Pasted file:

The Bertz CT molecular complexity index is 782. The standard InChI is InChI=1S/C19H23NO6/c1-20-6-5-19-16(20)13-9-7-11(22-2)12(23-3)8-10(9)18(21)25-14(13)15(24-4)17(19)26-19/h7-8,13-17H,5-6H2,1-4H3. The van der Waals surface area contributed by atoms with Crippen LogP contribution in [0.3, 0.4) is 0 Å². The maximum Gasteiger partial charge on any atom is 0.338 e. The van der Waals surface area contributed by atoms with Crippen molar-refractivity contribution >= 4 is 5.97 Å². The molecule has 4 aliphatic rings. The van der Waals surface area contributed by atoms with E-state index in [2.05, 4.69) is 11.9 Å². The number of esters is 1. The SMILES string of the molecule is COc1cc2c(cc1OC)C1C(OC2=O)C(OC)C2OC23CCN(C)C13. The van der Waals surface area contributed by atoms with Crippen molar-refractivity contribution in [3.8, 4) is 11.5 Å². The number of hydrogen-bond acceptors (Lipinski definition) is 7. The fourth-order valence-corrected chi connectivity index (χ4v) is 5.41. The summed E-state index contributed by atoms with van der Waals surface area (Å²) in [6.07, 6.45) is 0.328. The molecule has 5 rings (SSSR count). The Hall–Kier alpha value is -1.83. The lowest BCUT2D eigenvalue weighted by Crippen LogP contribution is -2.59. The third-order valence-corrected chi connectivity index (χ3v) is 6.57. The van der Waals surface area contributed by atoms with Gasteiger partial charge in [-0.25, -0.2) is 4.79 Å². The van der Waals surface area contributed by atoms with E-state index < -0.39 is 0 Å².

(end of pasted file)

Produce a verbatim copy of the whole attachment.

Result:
The Bertz CT molecular complexity index is 782. The standard InChI is InChI=1S/C19H23NO6/c1-20-6-5-19-16(20)13-9-7-11(22-2)12(23-3)8-10(9)18(21)25-14(13)15(24-4)17(19)26-19/h7-8,13-17H,5-6H2,1-4H3. The van der Waals surface area contributed by atoms with Crippen LogP contribution in [0.3, 0.4) is 0 Å². The maximum Gasteiger partial charge on any atom is 0.338 e. The van der Waals surface area contributed by atoms with Crippen molar-refractivity contribution >= 4 is 5.97 Å². The molecule has 4 aliphatic rings. The van der Waals surface area contributed by atoms with E-state index in [2.05, 4.69) is 11.9 Å². The number of esters is 1. The SMILES string of the molecule is COc1cc2c(cc1OC)C1C(OC2=O)C(OC)C2OC23CCN(C)C13. The van der Waals surface area contributed by atoms with Crippen molar-refractivity contribution in [3.8, 4) is 11.5 Å². The number of hydrogen-bond acceptors (Lipinski definition) is 7. The fourth-order valence-corrected chi connectivity index (χ4v) is 5.41. The summed E-state index contributed by atoms with van der Waals surface area (Å²) in [6.07, 6.45) is 0.328. The molecule has 5 rings (SSSR count). The Hall–Kier alpha value is -1.83. The lowest BCUT2D eigenvalue weighted by Crippen LogP contribution is -2.59. The third-order valence-corrected chi connectivity index (χ3v) is 6.57. The van der Waals surface area contributed by atoms with Gasteiger partial charge in [-0.25, -0.2) is 4.79 Å². The van der Waals surface area contributed by atoms with E-state index < -0.39 is 0 Å².